Stocks con­tinue streak, close at all-time highs

Tech, health care com­pa­nies see gains

The Republican Herald - - BUSINESS - by Mar­ley Jay

NEW YORK — Large tech­nol­ogy and health care com­pa­nies and smaller U.S.-fo­cused firms rose again Fri­day as stocks fin­ished the third quar­ter at record highs.

Stocks were mixed at the start of trad­ing, as they had been the day be­fore. But chip­mak­ers and big-name tech­nol­ogy com­pa­nies pulled stocks higher, as they have done all year. Health care com­pa­nies also did bet­ter than the rest of the mar­ket. Tyson Foods climbed af­ter it gave strong profit fore­casts, and in­vestors cheered strong quar­terly re­sults from home­builder KB Home.

The mar­ket ended the quar­ter on a four-day win­ning streak that be­gan af­ter Fed­eral Re­serve Chair Janet Yellen said the cen­tral bank plans to con­tinue to rais­ing in­ter­est rates.

“It’s all about the con­fi­dence they have that de­spite low in­fla­tion, it still makes sense to raise in­ter­est rates,” Randy Fred­er­ick, vice pres­i­dent of trad­ing and de­riv­a­tives at the Sch­wab Cen­ter for Fi­nan­cial Re­search, said. “She’s con­fi­dent in the econ­omy and the eco­nomic back­drop is very solid.”

The Stan­dard & Poor’s 500 in­dex rose 9.30 points, or 0.4 per­cent, to 2,519.36. The Dow Jones in­dus­trial av­er­age turned higher to fin­ish with a gain of 23.89 points, or 0.1 per­cent, at 22,405.09. The Nas­daq com­pos­ite jumped 42.51 points, or 0.7 per­cent, to 6,495.96. The S&P 500 and Nas­daq both closed at all-time highs.

The Rus­sell 2000 in­dex of small-com­pany stocks added 2.08 points, or 0.1 per­cent, to 1,490.86. It’s also at record highs af­ter a big rally this month. It climbed 6 per­cent in Septem­ber as in­vestors felt pos­i­tive about the U.S. econ­omy and hoped Congress and Pres­i­dent Don­ald Trump’s ad­min­is­tra­tion will re­duce taxes.

Tyson Foods jumped af­ter the food com­pany raised its an­nual guid­ance and said prof­its for its beef busi­ness were bet­ter than ex­pected. Thanks in part to cost cuts, Tyson also fore­cast a big­ger profit than an­a­lysts ex­pected for next year.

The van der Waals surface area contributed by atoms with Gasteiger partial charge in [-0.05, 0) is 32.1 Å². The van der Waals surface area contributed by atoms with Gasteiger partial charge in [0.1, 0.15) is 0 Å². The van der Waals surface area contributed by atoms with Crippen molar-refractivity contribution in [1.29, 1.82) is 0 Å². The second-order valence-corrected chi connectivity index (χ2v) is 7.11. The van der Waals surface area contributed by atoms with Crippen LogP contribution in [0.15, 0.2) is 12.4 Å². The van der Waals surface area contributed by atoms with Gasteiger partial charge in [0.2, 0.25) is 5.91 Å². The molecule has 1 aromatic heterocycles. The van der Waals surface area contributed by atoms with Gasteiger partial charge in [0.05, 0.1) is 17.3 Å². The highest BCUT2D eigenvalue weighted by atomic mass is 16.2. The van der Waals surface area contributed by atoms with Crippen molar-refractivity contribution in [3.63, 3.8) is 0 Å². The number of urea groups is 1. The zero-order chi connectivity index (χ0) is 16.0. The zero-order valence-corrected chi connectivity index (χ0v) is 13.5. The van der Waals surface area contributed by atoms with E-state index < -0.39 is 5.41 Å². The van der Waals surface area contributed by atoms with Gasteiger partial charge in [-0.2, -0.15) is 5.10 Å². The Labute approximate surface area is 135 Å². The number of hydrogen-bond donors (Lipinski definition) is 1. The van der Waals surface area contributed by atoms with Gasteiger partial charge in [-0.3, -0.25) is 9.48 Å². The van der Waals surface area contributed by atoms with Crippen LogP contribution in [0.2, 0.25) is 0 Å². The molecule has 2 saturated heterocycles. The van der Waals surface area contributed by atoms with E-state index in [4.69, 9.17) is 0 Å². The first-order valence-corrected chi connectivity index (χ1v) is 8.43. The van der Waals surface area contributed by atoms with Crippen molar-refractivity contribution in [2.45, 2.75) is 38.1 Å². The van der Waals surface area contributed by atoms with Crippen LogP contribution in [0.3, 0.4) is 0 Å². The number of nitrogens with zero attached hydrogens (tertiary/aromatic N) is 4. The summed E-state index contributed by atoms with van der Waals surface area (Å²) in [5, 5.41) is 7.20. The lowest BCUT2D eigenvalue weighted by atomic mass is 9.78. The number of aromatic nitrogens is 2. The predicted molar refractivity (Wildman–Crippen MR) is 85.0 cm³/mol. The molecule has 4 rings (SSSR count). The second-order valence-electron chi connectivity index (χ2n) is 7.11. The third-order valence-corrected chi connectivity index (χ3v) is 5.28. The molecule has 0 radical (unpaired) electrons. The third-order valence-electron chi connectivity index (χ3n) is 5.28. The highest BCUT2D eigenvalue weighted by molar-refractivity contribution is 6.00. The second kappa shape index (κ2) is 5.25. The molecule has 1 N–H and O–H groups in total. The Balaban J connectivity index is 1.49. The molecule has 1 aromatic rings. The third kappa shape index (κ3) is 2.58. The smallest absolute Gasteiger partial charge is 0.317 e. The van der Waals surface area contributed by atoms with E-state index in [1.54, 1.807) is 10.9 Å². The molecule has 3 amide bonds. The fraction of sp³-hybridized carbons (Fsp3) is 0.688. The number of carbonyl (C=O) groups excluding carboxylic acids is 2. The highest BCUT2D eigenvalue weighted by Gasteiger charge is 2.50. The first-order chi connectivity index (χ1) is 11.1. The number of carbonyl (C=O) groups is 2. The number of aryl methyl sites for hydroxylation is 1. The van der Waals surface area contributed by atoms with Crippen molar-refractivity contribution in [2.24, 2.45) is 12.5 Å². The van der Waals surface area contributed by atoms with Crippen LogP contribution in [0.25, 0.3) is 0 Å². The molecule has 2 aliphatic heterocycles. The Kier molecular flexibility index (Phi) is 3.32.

Tyson climbed $5, or 7.6 per­cent, to $70.45. The stock gained more ground Fri­day than it had for the rest of this year put to­gether. Ri­val Hormel Foods, whose brands in­clude Skippy, rose 43 cents, or 1.4 per­cent, to $32.14. Those com­pa­nies and their com­peti­tors have strug­gled in re­cent years as Amer­i­cans look for fresher food op­tions.

Tech­nol­ogy com­pa­nies rose fur­ther and were the best­per­form­ing S&P 500 sec­tor in the third quar­ter. They also held that dis­tinc­tion in the first quar­ter. The S&P 500 tech­nol­ogy in­dex has climbed 26 per­cent in 2017, while the S&P 500 is up 12.5 per­cent.

Face­book added $2.14, or 1.3 per­cent, to $170.87 and chip equip­ment maker Ap­plied Ma­te­ri­als rose $1.47, or 2.9 per­cent, to $52.09. Chip­maker Nvidia ad­vanced $3.09, or 1.8 per­cent, to $178.77.

The re­cent gains for tech com­pa­nies have come in spite of a slump for Ap­ple, the world’s most valu­able pub­licly traded com­pany. While Ap­ple has soared this year, it’s down 4 per­cent since it an­nounced its new line of iPhones and other prod­ucts Sept. 12.

KB Home ad­vanced af­ter its third-quar­ter profit and sales beat es­ti­mates. The stock rose $1.90, or 8.6 per­cent, to $24.12. Other home­builders also rose. Mer­itage Homes picked up 85 cents, or 2 per­cent, to $44.40 and D.R. Horton ad­vanced 95 cents, or 2.4 per­cent, to $39.93.

Oil prices re­cov­ered and turned higher just be­fore the close of trad­ing. Bench­mark U.S. crude rose 11 cents to $51.67 a bar­rel in New York. Brent crude, the stan­dard for in­ter­na­tional oil prices, rose 13 cents to $57.54 a bar­rel in Lon­don.

U.S. crude oil rose 12 per­cent in the third quar­ter, which helped en­ergy com­pa­nies do bet­ter than the rest of the mar­ket. But on Fri­day those com­pa­nies gave back some of their re­cent gains.

Stocks have risen for eight quar­ters in a row, and Fred­er­ick, of the Sch­wab Cen­ter, said he ex­pects that to con­tinue in the fourth quar­ter as the global econ­omy is likely to keep grow­ing and in­ter­est rates in the U.S. should rise more, which will help prof­its for banks. How­ever, Fred­er­ick said it’s pos­si­ble that con­cerns about do­mes­tic pol­i­tics, in­clud­ing the fed­eral debt limit, or in­ter­na­tional con­cerns such as ten­sions with North Korea will weigh on stocks again, as they did at times in the third quar­ter.

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